13 Actionable IELTS Tips & Tricks

IELTS is a detailed exam with plenty of marking criteria to check your level of English. In order to ace this highly...

Indulekha Prabha Written by Indulekha Prabha · 3 min read >

IELTS is a detailed exam with plenty of marking criteria to check your level of English. In order to ace this highly objectified test, you have to take a very systematic approach. After years of dealing with IELTS students, we have compiled a list of actionable tips and tricks that will help you achieve a high score.

General Actionable Tips:

Here is what you have to do while you prepare for IELTS:

  1. Know about the full pattern of the exam and types of questions you will encounter.
  2. Make a list of genres.
  3. Identify sources of various articles, like websites nbd blogs.
  4. Read at least 1000 words every day.
  5. Listen to British English; news, films and podcasts.
  6. Familiarise yourself with different accents.
  7. Get at least one essay evaluated in a week.
  8. Practice listening mocks with your trainer. It is important to do minimum 30 mocks before exam.
  9. Identify grammar, punctuation, vocabulary errors and evaluate every 5 days to find out which errors you have stopped making.
  10. Do not stop preparing after 10 days or two weeks. Take at least 2 months to prepare thoroughly.
  11. Practice around 2 hours every day. Too much will be strenuous and too less will be inadequate.
  12. Include English in your everyday life.
  13. Try to learn 5 new words each day and try to use them in your daily conversations. 

Actionable Tips for each component:


IELTS Listening consists of 4 sections. Here you will have to listen to some conversations. Then you will be given 40 questions based on what you heard and you need to answer them. You are also allowed to read the questions before the conversation starts. So try to make use of it.

In section 1 and 2 you get to hear conversations about general topics or social issues.

Section 3 and 4 are mostly about educational scenarios (group conversation) and a monologue on any academic subject.

After listening to all the audio clips you need to write answers on the answer sheet.


  • Read the questions before the recording starts. So that you can stay focused on the conversation.
  • Always hear the introduction when the recording starts which contains the information of the speakers.
  • Concentrate and listen to the conversation rather than understanding.
  • Don’t think much about the answer you have missed. The recording will be heard only once.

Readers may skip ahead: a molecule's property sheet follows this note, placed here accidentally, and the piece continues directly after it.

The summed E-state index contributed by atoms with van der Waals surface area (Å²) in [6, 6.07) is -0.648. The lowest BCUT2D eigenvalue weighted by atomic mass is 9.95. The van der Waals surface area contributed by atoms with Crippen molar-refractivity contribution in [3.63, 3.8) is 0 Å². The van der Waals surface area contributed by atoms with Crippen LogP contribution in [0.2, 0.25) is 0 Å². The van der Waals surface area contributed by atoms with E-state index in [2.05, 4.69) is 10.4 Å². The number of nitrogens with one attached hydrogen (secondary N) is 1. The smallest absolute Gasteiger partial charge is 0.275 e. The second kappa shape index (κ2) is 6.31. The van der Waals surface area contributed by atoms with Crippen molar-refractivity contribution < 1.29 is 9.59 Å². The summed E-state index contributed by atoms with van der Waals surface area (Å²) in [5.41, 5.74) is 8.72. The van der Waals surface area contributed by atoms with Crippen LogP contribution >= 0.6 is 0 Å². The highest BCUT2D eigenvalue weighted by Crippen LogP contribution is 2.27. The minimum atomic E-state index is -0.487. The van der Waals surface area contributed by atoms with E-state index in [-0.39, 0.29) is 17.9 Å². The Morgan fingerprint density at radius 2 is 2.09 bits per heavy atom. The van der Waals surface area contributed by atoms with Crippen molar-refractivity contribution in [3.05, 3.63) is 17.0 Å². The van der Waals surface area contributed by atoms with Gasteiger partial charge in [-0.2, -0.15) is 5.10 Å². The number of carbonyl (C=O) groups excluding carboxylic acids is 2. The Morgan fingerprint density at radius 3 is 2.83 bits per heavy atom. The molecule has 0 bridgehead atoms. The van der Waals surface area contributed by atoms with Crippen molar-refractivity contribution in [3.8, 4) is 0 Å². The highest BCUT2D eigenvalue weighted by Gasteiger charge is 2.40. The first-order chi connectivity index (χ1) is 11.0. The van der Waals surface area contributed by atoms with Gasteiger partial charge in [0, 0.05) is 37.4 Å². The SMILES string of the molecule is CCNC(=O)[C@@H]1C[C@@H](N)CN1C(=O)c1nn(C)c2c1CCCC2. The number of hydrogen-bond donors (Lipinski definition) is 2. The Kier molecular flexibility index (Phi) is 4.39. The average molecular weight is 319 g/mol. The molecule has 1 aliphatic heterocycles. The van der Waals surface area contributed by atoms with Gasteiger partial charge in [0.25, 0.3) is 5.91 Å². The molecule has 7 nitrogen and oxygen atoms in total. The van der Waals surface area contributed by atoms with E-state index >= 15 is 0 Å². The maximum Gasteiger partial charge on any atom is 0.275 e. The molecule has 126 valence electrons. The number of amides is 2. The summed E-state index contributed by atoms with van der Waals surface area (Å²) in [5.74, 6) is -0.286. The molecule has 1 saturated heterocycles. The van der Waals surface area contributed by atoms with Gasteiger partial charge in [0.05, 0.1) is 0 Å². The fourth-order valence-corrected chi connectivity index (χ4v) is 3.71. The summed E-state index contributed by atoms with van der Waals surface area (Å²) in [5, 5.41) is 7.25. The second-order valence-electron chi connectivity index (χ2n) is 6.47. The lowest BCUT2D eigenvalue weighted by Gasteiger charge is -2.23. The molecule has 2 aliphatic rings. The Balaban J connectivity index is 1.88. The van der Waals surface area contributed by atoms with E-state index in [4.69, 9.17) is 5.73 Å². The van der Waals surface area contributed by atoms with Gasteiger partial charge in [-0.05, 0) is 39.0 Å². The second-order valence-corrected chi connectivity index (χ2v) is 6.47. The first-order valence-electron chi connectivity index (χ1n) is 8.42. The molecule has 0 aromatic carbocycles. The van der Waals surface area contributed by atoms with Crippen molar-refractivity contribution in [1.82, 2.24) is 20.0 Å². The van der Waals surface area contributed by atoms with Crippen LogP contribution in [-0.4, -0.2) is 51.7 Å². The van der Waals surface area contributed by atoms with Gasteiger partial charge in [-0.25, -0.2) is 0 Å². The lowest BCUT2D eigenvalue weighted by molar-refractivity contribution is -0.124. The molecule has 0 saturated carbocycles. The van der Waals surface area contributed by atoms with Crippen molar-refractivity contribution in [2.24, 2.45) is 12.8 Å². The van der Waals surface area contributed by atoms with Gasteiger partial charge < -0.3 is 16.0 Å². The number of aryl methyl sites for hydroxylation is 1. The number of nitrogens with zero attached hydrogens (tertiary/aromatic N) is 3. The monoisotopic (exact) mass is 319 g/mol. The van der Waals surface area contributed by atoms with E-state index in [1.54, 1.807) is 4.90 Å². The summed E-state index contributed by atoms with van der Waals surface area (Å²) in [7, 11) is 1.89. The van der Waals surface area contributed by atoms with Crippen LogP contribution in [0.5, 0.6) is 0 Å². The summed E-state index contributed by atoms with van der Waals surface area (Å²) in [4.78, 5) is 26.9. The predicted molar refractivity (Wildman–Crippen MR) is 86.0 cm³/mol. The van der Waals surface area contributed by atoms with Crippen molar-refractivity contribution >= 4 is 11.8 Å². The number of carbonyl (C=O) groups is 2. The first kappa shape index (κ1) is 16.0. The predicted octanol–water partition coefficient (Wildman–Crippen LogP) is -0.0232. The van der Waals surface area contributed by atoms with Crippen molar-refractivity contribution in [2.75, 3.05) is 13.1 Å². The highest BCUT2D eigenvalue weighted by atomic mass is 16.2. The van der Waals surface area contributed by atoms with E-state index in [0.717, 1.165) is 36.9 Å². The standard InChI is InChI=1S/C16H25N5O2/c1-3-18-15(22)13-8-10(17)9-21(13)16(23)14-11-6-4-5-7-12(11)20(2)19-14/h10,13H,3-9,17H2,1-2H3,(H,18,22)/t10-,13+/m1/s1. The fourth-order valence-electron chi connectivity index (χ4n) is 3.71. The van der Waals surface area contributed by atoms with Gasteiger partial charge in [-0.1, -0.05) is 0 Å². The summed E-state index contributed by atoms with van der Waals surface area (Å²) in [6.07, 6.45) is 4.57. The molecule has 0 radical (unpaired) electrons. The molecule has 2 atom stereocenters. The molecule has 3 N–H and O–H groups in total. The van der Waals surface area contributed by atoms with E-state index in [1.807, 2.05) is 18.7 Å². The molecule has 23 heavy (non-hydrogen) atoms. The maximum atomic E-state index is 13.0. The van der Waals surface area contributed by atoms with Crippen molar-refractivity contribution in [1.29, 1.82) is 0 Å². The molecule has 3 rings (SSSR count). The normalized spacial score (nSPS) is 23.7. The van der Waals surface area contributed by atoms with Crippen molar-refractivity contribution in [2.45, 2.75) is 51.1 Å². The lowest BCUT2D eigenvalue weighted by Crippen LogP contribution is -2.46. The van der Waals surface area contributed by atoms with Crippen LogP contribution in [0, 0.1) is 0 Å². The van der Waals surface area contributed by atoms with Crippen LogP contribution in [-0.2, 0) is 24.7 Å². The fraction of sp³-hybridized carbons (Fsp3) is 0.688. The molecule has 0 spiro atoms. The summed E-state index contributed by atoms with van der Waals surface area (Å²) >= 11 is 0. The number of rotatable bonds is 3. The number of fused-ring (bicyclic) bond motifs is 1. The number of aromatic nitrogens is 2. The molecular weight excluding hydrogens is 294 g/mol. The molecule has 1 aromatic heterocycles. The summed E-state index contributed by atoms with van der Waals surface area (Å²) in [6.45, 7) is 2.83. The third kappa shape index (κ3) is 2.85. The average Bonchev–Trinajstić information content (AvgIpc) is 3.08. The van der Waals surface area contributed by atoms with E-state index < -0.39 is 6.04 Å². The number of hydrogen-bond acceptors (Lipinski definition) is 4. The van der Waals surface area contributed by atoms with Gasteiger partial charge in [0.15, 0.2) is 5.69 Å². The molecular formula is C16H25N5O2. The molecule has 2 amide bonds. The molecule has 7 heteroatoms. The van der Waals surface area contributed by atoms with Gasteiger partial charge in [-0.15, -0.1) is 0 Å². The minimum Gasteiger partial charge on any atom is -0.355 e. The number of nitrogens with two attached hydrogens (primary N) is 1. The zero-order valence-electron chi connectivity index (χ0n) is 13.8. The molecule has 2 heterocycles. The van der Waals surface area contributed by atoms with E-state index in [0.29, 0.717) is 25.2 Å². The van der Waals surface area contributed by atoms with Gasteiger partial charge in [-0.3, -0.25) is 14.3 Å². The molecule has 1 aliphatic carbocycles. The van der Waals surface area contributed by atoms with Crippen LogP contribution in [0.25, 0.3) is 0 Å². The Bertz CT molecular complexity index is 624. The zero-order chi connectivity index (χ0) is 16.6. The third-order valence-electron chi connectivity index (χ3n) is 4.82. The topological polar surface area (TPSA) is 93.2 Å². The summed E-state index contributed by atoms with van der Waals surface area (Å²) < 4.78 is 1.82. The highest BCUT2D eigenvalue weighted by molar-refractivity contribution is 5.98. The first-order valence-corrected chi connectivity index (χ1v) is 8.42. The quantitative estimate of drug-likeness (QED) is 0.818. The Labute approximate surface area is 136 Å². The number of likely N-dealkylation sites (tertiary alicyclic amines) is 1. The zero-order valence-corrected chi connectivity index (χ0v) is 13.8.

• During listening, write the answer on the question paper. During the extra time, you can transfer the answers to the answer sheet using a pencil.
  • Pay attention to the word limit.
  • If you have to answer within three words, try to answer within that only.
  • Write only missing answers. For example, the name of the speaker is ———–, then you should answer ERIC (For instance)”. No need to write: the name of the speaker is ERIC.”
  • Try to use the same words you listened to.
  • The answers should be grammatically correct without no spelling errors.


It consists of 3 sections. You are given some lengthy paragraphs and some questions will be asked and you have to answer them within the stipulated time. Topics range from work-related issues to that of general interest.


  • Start by reading short paragraphs i.e., 1 and 2 sections. The last one is usually more complex.
  • Try to write the answers directly on the answer sheet with a pencil while reading because no extra time is given.
  • Don’t try to understand the whole paragraph just know the crux of the passage.
  • Don’t spend too much time on a single question.
  • Answer without any grammatical mistakes.
  • Focus on word limit.


It consists of 2 tasks. Here you have to write the essays within 60 minutes (150 words for task 1 and 250 words for task 2).


  • The essay should be relevant to the question asked.
  • Write the answers within a minimum number of words or else you will lose marks.
  • You can write using a pen or pencil.
  • Avoid bullet points.
  • Follow a structure. 
  • Don’t write random points.
  • Avoid spelling and grammatical errors.
  • Try to explain both positives and negatives during the argument.


It consists of 3 sections.

In the first section you will be asked general things about yourself, your interests or your ideas on any issue.

Then you will be asked to speak about a particular topic for 2 minutes. You will also be provided with one minute for preparation.

Finally, there will be a discussion for 4-5 minutes. During which you will be cross questioned on the topic you have discussed previously.


  • Always support the answer with an example at least instead of single word answers.
  • Don’t try to use fancy words which don’t come naturally to you. 
  • Answers should be grammatically correct.
  • Don’t drift from the topic during the discussion. IELTS is a test of communication skills, not a general knowledge test.
  • Be confident and look into the eyes of the examiner.


A good preparation definitely has its perks. If you are adequately prepared you will automatically feel relaxed and confident on the day of your exam. Nothing beats a cool head during examination! Therefore, it is important that you prepare in the right way and improve continuously as you practice. 

Written by Indulekha Prabha
My name is Indulekha Prabha. I am an English teacher and a content writer by profession. When I'm not working you can find me writing fiction, reading poetry and painting. Profile

Leave a Reply

Your email address will not be published. Required fields are marked *